A three sided table, thirty nine seats, one hell of a dinner party.
I’ll admit it: I’m not huge on art museums. I can nod my head at an agreeable color scheme, a pretty face on a canvas, maybe even a recreation of a landscape, but it doesn’t get much deeper than that. I often have trouble relating to pieces and finding something in them that evokes my own emotions. I see a piece, but I often lack a story. However, Judy Chicago’s “The Dinner Party” changed all that. “The Dinner Party” filled a hole in me that I didn’t realize was there and gave strength to emotional muscles I didn’t even know I had.
Today, many people are very uncomfortable with hearing the word “vagina”, much less seeing a visual representation of one. However, Chicago’s 1979 piece pushed everyone out of that comfort zone by boldly making the yonnic imagery in her art obvious and undeniable. Chicago had been creating feminist art long before “The Dinner Party”, but as she was trying to get settled and accepted in the art community, she made the imagery much less obvious. However, the social change of the 70s inspired Chicago to create this piece and show the world how beautiful and powerful the female anatomy can be. There are thirty nine place settings at the table (and 99 names on the floor) representing women whose stories had been lost in mainstream history. Each place setting features a chalice, cutlery and an elaborately, uniquely designed plate. The designs on the plates and the matching placemats embodied each women’s skills, talents, creativity and individuality.
As a female, it was extremely empowering to see non-sexualized images of female anatomy. I didn’t realize that I had never seen images of the female body accompanied with such messages of strength and beauty. I had never witnessed such overt yonnic images either. There are many phallic images in art and even media, but yonnic images seem to be much more taboo and hidden. The paradoxical views of the feminine form came to me then, as I realized that the feminine form is simultaneously hypersexualized and shamed. I enjoyed Chicago’s unapologetic and direct representation of the forms and felt proud of what I saw. I saw not just a vessel for a child, or a factory for someone else’s pleasure, but a true work of art, a form of function, complexity, beauty and uniqueness. Experiencing Judy Chicago’s “The Dinner Party” has forever changed the way I look at art as well as my own body. I realize now that art has the power to stir up shared emotions and that my body is its own work of art, purposeful, distinct and irreplaceable in its form.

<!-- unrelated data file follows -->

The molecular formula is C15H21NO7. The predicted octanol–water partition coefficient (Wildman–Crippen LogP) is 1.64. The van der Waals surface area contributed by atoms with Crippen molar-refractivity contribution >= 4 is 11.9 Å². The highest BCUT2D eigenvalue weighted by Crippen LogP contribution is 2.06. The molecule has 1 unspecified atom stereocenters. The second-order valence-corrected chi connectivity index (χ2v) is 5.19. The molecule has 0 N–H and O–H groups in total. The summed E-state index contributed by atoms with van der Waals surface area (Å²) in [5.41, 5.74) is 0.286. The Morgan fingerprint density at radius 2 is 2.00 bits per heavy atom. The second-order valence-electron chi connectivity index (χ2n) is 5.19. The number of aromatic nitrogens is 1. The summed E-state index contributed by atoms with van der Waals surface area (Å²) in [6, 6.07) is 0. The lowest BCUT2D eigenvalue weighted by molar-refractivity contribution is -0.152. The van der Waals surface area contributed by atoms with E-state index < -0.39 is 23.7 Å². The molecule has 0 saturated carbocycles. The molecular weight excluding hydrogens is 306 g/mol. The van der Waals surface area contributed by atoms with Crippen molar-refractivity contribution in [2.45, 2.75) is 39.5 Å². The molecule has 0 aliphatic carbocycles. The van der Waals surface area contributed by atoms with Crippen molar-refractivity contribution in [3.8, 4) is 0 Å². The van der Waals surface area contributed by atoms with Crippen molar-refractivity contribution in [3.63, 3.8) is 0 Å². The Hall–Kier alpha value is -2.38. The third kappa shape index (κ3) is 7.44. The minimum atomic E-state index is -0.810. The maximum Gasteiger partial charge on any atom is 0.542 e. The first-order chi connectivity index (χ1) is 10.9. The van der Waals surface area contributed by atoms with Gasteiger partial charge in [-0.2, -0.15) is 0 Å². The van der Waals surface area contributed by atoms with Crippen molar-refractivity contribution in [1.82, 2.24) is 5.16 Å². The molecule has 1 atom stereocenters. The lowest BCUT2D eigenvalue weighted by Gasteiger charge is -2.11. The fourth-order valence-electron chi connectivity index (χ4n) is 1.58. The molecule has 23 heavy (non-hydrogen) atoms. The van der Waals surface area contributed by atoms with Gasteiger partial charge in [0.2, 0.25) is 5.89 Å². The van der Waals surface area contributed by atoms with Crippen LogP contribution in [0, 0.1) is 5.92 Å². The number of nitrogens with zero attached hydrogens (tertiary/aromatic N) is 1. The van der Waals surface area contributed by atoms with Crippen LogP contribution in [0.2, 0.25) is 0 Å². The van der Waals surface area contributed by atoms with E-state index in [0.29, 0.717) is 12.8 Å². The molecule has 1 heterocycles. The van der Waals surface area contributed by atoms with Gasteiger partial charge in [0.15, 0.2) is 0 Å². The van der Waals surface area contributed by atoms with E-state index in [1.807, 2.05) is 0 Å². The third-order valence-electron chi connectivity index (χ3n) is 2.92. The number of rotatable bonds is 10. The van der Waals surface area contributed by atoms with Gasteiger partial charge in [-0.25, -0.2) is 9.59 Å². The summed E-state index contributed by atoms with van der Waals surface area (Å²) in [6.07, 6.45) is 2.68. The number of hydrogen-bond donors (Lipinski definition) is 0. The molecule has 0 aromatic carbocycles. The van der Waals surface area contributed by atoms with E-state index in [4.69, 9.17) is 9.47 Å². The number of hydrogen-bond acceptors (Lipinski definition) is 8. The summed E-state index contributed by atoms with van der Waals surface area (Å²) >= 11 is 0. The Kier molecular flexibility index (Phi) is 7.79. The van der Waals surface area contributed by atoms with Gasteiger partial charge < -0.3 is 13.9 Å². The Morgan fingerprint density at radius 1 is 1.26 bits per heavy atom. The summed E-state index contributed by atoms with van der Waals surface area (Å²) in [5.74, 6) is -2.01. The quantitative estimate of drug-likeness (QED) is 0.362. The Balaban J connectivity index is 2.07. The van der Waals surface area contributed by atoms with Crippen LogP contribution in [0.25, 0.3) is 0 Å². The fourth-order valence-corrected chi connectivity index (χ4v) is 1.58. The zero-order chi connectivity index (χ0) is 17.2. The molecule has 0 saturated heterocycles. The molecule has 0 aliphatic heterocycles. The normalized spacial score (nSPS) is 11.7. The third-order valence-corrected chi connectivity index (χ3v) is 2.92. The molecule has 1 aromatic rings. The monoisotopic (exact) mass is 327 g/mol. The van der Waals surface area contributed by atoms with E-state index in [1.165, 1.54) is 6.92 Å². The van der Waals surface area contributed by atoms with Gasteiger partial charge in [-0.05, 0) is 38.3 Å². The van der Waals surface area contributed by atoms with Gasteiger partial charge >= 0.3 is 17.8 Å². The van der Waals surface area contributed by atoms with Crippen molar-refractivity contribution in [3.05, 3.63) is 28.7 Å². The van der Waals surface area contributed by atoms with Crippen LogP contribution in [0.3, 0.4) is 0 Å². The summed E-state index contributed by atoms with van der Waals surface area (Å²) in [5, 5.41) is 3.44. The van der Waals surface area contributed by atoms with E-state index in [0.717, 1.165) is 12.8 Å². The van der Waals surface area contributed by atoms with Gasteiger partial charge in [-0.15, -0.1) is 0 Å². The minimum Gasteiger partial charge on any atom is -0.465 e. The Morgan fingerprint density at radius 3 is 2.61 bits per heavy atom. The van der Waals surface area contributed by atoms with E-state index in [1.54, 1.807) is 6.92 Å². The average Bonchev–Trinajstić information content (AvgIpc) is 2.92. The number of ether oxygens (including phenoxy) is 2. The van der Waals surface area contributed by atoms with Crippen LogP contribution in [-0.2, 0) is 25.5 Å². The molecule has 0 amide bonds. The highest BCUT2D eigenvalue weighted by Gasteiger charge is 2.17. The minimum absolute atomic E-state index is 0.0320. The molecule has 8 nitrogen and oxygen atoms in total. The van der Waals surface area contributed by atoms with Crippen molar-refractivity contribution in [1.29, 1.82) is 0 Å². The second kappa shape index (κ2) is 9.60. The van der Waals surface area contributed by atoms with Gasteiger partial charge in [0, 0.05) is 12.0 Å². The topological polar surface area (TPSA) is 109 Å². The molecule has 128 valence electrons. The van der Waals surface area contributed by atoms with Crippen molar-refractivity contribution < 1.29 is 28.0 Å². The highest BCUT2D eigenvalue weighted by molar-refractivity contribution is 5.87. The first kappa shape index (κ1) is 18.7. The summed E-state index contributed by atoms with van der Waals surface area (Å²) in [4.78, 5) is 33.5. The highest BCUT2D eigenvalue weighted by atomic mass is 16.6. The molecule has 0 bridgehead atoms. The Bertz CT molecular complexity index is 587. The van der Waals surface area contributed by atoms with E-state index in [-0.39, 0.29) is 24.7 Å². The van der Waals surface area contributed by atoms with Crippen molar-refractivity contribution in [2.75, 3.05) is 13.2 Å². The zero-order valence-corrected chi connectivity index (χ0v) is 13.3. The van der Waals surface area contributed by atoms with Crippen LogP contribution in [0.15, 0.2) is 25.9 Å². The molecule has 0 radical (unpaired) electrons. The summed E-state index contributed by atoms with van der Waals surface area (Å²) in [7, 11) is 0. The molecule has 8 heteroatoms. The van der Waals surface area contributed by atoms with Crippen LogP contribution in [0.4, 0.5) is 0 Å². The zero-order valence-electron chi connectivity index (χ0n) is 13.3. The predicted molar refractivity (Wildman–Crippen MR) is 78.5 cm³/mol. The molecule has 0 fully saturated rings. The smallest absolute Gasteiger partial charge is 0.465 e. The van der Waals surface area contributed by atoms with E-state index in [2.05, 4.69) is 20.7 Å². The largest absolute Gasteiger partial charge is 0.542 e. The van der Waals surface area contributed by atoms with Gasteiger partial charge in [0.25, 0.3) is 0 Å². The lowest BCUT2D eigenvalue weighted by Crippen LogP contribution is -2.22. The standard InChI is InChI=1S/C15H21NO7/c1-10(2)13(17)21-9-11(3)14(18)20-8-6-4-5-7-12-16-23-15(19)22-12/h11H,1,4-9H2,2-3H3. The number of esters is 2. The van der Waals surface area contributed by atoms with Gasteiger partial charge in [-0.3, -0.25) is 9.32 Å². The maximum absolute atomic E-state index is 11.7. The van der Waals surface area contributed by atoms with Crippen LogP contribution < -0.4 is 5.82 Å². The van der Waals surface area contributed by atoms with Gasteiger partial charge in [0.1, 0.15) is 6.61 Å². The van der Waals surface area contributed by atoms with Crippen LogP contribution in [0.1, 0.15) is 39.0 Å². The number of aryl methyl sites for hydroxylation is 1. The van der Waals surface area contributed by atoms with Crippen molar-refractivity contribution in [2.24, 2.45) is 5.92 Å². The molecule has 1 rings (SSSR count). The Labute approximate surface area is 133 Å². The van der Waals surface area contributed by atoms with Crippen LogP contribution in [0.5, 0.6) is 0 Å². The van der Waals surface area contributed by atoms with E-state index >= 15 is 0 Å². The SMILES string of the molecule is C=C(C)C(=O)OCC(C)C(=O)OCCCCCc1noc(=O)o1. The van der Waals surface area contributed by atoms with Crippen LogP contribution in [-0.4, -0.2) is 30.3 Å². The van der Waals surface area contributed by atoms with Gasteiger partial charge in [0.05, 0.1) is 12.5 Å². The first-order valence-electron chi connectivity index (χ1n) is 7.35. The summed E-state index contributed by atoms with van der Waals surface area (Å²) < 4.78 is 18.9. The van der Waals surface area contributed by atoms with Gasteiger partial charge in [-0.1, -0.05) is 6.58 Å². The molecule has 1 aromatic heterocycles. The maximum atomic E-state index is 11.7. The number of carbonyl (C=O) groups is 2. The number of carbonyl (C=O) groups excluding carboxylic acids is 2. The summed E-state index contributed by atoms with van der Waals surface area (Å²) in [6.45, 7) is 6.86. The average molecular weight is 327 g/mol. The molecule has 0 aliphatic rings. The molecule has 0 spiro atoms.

All pictures are of Judy Chicago’s ‘The Dinner Party’ at the Brooklyn Museum of Art.